Offset printing is a printing service, during which the ink is applied indirectly from a roller, rather than being applied directly from the printing plate to the material. Without this process, printing of large amounts of paper would be impossible. Although many materials have gone digital, the offset printing process is still widely used, and this article takes a closer look at the evolution and uses of the offset printing process.
How Was the Offset Printing Process Created?
In the 18th century, the inventor of the lithography printing technique, Alois Senefelder, was researching a more cost-effective method of copying music sheets. Using high pressure forms made from limestone, he covered the sections that he wanted printed with a fatty printing-ink while the areas that were to remain blank were marked with a slightly acidic solution. After being moistened with water, the fatty printing-ink areas were dyed, while the acidic solution left the remainder of the space blank. The creation of this method signified an important milestone in the world of flat printing.
In 1904, the first prototypes of offset printing machines were constructed. Ira Washington Rubel and Caspar Hermann mirrored the indirect printing process with a rubber blanket cylinder on the sheet of paper. The first offset printing machine was presented to the public in 1912.
How Does the Offset Printing Process Work?
Offset printing technology is used to produce a high quality print in high amounts. The indirect process involves a cylinder covered with a rubber blanket being set up between the printing plate and the paper. In doing this, the printing ink is transferred indirectly on the sheet. Additionally, millimeter-thin aluminium plates are used as the print template instead of stone like the lithography process uses.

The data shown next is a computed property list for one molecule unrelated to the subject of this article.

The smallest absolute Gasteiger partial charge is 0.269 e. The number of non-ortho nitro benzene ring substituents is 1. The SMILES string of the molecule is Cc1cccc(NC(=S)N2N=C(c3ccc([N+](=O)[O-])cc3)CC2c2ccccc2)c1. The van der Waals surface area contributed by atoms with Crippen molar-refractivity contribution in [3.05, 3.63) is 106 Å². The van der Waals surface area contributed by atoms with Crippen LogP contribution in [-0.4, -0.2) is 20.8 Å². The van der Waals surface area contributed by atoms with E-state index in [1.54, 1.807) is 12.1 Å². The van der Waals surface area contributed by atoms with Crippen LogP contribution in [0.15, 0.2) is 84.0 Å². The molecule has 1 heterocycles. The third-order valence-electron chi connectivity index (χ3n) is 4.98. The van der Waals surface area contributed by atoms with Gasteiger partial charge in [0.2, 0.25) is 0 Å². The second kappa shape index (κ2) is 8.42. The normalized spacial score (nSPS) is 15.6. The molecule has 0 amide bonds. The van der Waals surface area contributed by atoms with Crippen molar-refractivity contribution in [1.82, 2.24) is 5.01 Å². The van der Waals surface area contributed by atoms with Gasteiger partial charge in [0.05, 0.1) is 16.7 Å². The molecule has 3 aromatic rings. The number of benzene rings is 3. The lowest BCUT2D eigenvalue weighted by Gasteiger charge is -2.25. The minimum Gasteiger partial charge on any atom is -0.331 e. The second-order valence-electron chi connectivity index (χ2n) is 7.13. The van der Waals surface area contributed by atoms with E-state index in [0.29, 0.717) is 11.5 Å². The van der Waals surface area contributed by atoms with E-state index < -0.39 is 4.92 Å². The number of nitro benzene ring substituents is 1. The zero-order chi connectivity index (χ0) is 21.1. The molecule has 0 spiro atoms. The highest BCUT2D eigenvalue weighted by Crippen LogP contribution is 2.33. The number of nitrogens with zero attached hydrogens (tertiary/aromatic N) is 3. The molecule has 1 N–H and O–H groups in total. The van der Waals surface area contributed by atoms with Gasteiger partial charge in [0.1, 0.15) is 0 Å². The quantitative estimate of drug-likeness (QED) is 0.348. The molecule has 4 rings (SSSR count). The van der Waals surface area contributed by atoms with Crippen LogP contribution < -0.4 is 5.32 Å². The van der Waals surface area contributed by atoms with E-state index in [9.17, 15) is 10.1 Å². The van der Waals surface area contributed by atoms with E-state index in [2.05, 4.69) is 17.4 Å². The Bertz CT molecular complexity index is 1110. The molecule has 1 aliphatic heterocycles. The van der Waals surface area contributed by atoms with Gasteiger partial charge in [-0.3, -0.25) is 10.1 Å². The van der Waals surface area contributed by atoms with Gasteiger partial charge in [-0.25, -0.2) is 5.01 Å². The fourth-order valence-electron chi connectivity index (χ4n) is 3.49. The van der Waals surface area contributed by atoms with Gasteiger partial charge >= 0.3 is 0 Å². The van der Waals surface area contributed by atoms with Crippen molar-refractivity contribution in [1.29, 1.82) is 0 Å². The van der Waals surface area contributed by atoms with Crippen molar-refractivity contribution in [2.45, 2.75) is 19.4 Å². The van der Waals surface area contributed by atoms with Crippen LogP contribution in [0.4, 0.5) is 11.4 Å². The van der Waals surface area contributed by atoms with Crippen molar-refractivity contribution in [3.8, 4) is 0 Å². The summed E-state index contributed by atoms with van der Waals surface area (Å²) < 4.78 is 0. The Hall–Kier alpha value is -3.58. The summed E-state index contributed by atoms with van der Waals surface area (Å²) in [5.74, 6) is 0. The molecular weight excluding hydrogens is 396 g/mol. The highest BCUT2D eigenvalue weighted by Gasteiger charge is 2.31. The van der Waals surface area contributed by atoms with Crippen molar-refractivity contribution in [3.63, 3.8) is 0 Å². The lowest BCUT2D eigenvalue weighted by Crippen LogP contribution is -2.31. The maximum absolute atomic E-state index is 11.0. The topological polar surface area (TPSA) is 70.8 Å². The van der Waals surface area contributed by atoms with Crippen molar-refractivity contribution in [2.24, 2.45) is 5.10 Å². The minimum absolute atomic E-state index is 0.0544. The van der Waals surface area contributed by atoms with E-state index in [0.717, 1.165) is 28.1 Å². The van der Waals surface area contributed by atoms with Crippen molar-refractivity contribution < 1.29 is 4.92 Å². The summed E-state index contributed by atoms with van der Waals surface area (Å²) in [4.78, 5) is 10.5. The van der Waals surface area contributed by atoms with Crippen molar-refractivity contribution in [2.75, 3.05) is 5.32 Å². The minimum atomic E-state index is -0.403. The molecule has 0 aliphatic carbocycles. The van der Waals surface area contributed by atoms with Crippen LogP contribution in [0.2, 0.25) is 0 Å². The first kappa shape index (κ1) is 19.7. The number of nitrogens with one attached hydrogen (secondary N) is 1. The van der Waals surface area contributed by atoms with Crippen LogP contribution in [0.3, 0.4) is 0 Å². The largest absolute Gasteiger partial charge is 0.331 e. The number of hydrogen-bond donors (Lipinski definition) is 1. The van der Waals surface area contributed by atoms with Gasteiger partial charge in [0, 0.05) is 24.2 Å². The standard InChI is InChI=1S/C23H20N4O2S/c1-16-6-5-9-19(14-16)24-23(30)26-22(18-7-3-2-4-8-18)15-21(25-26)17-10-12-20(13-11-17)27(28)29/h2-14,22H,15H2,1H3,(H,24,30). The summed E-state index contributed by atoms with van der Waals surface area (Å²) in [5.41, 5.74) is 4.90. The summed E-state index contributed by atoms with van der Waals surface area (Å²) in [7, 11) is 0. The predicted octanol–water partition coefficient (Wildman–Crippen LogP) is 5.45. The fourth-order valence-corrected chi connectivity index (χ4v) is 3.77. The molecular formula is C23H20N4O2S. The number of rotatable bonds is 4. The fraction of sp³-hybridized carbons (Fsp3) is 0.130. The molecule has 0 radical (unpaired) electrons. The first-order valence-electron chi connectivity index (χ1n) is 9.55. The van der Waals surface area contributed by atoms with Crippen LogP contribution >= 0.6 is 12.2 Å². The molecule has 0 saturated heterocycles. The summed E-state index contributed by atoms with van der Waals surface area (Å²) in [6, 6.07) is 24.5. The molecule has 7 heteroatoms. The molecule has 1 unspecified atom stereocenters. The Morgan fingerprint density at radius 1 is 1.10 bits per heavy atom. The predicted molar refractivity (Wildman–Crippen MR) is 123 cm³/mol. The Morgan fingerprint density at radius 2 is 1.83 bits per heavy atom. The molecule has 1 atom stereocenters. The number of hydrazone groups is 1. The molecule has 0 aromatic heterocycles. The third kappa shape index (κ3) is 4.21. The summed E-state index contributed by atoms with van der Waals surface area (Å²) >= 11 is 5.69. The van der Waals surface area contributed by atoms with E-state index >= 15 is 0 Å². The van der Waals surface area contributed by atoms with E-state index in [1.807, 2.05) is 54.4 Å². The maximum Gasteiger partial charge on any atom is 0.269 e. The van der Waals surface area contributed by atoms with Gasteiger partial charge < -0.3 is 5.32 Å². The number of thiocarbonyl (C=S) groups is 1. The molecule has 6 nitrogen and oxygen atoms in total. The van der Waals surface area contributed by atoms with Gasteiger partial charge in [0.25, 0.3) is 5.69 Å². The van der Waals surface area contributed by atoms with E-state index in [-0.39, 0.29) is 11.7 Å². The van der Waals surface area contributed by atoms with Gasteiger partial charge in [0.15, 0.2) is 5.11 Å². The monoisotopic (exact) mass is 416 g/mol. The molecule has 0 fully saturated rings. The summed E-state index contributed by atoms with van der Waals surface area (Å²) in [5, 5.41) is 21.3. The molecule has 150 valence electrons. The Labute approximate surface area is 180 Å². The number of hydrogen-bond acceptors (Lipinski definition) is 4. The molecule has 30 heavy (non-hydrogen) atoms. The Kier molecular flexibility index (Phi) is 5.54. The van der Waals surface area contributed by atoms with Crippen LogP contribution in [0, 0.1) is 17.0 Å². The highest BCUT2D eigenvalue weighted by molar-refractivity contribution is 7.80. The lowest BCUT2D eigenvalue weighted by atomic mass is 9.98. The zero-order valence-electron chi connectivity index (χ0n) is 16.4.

Before the offset printing process begins, a printing plate is constructed to be used with each ink, meaning there is a total of four plates for the four primary printing colors. The image surfaces are placed on the printing plate to later be filled with ink or kept blank to create the image. Because of this, color is only printed where it is intended to.
Without offset printing, the printing of things like brochures and signs in mass quantities would be very difficult and time consuming. These things are very important contributors to the success and reputation of a business. If a customer lives within a five mile radius of a business, they’re likely to see a that business’ signage between 50 and 60 times every month. With that in mind, it’s easy to see that printing high quality materials is instrumental in today’s world. Offset printing has developed over time to become a massive contribution to the increased efficiency of the printing process.